It may not translate well in a blog post, but the point I try to make – it’s the hard work, late nights on the road and unknown territory that really challenge an entrepreneur – not the board meetings, VC pitches, and parties at SXSW.  It’s hard to explain unless you’ve been there.

My buddy Will Price linked to a post by Tim Ferriss which has a great graphic that I think does a great job of illustrating the emotional rollercoaster that entrepreneurship creates.  I highly recommend reading Tim’s post.

You can also click here to read Will’s recent post (after announcing a new round of financing) about how rewarding the experience of running Flite/Widgetbox has been for him personally.

Focus.com CEO Scott Albro: “Are Technology and Productivity Gains Quashing the Jobs Recovery?”

Good article by (GGV portfolio company) Focus.com CEO Scott Albro today on Forbes.com.   I agree with many of Scott’s points, and one need look no further than to compare the technology job market in Silicon Valley – which is red-hot and companies are routinely competing aggressively for top hires – and say, a small manufacturing-oriented city in the Midwest.  I haven’t spent a lot of time in the Midwest, but from what I can tell, unemployment continues to show no signs of abating.  Focus has a unique perspective in that it can routinely sample or poll its user base – composed of roughly 1 million monthly visitors, most of whom are executives with small and mid-market businesses.  Will be interesting to see if Scott is right, and “this time it’s different.”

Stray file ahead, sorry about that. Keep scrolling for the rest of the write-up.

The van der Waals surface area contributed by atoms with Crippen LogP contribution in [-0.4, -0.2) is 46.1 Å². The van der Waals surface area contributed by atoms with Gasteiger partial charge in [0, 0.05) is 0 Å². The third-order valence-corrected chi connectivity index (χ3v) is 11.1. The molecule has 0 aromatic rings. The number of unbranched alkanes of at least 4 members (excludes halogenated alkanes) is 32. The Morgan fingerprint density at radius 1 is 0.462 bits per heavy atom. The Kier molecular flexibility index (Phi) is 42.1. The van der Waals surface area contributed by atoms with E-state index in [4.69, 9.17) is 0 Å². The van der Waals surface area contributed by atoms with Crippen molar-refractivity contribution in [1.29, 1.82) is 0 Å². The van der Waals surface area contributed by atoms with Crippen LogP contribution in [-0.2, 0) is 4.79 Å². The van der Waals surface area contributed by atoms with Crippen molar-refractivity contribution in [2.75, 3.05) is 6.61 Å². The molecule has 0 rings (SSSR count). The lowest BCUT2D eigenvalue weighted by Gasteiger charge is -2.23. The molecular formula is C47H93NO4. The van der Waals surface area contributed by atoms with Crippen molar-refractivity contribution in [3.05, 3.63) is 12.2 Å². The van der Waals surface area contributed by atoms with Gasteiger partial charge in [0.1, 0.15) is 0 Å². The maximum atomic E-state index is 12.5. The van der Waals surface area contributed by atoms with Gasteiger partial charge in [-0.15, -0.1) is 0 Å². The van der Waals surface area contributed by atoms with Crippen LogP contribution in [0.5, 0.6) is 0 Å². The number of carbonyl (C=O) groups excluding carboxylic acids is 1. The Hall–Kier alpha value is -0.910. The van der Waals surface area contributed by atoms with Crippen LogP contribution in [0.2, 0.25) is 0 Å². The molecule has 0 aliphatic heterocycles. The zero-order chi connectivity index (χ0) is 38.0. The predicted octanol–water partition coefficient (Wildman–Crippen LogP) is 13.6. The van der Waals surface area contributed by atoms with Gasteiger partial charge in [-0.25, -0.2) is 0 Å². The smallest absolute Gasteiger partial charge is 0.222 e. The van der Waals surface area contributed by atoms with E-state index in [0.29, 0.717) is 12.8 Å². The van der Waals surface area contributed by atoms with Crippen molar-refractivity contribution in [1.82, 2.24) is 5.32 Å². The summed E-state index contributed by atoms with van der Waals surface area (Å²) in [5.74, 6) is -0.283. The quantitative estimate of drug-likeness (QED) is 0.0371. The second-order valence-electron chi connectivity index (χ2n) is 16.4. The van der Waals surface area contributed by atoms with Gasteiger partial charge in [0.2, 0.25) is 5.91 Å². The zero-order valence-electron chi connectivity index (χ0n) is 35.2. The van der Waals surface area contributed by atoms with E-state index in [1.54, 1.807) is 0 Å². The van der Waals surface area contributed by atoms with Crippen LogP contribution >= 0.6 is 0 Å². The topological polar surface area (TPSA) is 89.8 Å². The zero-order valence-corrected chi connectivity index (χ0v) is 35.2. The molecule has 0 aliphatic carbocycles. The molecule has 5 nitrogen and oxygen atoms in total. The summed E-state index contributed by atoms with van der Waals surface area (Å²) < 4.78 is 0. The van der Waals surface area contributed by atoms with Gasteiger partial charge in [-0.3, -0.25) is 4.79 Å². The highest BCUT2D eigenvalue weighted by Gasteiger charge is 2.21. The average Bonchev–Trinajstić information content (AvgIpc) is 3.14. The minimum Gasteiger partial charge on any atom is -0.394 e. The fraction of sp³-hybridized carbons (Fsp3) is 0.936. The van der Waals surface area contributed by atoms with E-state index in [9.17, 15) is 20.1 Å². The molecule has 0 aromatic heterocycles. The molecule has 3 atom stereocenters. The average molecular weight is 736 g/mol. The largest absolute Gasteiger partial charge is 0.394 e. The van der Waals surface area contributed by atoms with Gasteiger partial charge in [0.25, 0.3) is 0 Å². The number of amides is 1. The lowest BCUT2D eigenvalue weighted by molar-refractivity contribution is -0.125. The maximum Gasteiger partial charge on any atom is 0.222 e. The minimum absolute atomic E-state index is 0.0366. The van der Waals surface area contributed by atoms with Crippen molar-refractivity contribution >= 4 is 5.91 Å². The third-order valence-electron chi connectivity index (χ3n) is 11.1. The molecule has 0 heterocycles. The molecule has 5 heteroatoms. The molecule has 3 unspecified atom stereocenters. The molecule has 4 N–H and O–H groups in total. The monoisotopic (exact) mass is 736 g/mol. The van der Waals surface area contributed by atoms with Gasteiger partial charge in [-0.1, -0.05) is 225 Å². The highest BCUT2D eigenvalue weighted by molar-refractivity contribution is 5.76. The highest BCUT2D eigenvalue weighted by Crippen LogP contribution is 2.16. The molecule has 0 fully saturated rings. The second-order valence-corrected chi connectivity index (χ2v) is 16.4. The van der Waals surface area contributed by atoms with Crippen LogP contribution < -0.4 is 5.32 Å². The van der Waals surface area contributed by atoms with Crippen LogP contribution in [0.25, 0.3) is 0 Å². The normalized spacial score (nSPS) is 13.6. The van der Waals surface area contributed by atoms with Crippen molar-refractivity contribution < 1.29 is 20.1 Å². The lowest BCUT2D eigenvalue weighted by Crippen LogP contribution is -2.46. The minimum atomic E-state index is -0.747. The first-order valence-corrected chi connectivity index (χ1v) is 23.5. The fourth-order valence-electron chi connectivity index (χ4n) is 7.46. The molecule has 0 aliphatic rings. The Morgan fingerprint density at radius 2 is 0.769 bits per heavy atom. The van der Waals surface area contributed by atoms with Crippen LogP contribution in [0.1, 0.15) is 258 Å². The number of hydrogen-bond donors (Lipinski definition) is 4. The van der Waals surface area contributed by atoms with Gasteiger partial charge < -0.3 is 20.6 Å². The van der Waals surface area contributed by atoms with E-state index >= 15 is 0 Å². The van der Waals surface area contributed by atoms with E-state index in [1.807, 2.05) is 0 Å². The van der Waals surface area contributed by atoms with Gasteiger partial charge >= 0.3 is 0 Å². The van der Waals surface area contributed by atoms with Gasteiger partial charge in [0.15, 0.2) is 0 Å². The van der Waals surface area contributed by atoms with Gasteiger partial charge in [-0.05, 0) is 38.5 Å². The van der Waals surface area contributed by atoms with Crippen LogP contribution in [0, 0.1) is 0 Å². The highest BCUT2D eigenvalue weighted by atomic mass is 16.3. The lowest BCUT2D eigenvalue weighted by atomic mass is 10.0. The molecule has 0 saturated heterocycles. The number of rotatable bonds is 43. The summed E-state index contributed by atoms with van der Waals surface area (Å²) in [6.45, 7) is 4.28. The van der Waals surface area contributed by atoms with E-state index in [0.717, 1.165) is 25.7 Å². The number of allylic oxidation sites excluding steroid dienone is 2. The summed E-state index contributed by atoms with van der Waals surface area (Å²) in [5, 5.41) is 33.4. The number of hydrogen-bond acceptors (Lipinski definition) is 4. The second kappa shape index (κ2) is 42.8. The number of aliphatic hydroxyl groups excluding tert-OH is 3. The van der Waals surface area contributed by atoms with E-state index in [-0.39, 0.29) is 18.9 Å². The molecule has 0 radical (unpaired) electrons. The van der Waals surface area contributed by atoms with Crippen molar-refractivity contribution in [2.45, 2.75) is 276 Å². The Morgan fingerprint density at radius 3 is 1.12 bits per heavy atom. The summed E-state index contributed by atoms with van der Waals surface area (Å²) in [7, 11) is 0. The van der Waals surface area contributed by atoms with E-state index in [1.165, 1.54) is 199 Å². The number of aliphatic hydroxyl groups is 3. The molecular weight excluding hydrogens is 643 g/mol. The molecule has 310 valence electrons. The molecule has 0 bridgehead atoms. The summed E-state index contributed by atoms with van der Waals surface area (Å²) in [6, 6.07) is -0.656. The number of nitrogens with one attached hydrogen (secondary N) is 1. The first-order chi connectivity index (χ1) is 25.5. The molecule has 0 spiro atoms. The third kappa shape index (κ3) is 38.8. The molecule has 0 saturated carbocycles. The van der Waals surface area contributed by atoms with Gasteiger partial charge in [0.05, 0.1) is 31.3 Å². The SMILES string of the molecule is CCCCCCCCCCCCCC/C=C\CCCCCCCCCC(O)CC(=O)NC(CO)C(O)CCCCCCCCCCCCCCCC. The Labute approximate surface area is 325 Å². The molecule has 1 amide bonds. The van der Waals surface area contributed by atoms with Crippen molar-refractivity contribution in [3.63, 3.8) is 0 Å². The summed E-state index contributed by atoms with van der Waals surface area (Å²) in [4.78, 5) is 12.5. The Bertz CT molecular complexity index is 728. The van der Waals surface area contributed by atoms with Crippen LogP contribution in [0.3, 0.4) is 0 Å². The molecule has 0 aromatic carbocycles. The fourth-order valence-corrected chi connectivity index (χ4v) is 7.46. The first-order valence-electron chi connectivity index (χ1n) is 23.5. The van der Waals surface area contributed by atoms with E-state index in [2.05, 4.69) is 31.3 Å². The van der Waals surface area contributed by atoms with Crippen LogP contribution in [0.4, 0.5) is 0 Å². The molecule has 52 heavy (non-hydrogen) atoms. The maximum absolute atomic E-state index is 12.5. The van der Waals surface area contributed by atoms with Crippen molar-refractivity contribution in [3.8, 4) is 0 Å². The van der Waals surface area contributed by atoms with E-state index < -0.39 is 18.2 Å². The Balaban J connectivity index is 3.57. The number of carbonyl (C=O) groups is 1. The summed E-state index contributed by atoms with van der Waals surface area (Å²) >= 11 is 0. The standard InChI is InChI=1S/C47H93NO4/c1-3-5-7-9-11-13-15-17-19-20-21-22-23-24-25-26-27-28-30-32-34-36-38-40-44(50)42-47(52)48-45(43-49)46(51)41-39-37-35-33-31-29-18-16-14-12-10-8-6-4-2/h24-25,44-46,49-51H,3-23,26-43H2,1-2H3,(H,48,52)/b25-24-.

On another note, I do have to wonder how much Scott paid Forbes to put the line “Scott Albro: Too Productive?” below his photo!

Congrats to Will and team – Widgetbox Raises $12M

Always love it when I see good things happen to good people.  My good friend Will Price and the team at Widgetbox (now Flite) announced their new round of financing today – $12M from General Catalyst and Sequoia.  This story has all the makings of a great entrepreneurial turnaround – broken model, team perseveres, finds new model, explodes into new category and becomes a terrific growth story.  Really fired up for the guys at Flite!  Oh – and the pic here is of Will catching a monster steelhead on the Klamath river in November 2009 with guide Craig Nielsen and myself (a bit fuzzy due to snow/rain on the camera).  Not relevant to the fundraise or the company, but a cool pic so I thought I’d throw it into the post!